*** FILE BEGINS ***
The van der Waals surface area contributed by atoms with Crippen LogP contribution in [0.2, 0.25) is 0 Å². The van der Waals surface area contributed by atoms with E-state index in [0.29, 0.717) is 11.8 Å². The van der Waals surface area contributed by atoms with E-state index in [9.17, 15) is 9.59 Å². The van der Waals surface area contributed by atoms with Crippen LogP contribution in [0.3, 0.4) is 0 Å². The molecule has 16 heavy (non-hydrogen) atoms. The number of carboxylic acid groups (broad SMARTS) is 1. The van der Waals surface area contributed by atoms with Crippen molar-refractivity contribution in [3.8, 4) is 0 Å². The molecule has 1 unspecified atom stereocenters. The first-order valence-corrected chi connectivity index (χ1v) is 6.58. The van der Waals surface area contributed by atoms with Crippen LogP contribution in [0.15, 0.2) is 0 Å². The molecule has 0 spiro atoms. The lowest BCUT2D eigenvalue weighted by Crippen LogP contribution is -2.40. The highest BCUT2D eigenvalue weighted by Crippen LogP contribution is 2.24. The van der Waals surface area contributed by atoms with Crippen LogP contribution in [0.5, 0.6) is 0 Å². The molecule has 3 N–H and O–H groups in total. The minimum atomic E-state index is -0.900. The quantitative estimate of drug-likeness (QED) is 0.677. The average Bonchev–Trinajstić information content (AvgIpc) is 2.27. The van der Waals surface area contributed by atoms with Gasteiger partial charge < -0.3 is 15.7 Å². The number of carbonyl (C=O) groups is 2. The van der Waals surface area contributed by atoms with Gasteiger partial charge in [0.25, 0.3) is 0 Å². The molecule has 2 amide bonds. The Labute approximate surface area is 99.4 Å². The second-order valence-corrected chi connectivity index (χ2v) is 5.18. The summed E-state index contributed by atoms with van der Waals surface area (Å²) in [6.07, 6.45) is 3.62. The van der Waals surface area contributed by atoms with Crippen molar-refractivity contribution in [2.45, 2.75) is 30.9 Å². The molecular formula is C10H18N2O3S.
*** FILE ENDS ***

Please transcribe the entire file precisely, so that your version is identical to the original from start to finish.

The van der Waals surface area contributed by atoms with Crippen LogP contribution in [0.2, 0.25) is 0 Å². The van der Waals surface area contributed by atoms with E-state index in [0.29, 0.717) is 11.8 Å². The van der Waals surface area contributed by atoms with E-state index in [9.17, 15) is 9.59 Å². The van der Waals surface area contributed by atoms with Crippen LogP contribution in [0.3, 0.4) is 0 Å². The molecule has 16 heavy (non-hydrogen) atoms. The number of carboxylic acid groups (broad SMARTS) is 1. The van der Waals surface area contributed by atoms with Crippen molar-refractivity contribution in [3.8, 4) is 0 Å². The molecule has 1 unspecified atom stereocenters. The first-order valence-corrected chi connectivity index (χ1v) is 6.58. The van der Waals surface area contributed by atoms with Crippen LogP contribution in [0.15, 0.2) is 0 Å². The molecule has 0 spiro atoms. The lowest BCUT2D eigenvalue weighted by Crippen LogP contribution is -2.40. The highest BCUT2D eigenvalue weighted by Crippen LogP contribution is 2.24. The van der Waals surface area contributed by atoms with Crippen LogP contribution in [0.5, 0.6) is 0 Å². The molecule has 3 N–H and O–H groups in total. The minimum atomic E-state index is -0.900. The quantitative estimate of drug-likeness (QED) is 0.677. The average Bonchev–Trinajstić information content (AvgIpc) is 2.27. The van der Waals surface area contributed by atoms with Gasteiger partial charge < -0.3 is 15.7 Å². The number of carbonyl (C=O) groups is 2. The van der Waals surface area contributed by atoms with Gasteiger partial charge in [0.25, 0.3) is 0 Å². The molecule has 2 amide bonds. The Labute approximate surface area is 99.4 Å². The second-order valence-corrected chi connectivity index (χ2v) is 5.18. The summed E-state index contributed by atoms with van der Waals surface area (Å²) in [6.07, 6.45) is 3.62. The van der Waals surface area contributed by atoms with Crippen molar-refractivity contribution in [2.45, 2.75) is 30.9 Å². The molecular formula is C10H18N2O3S.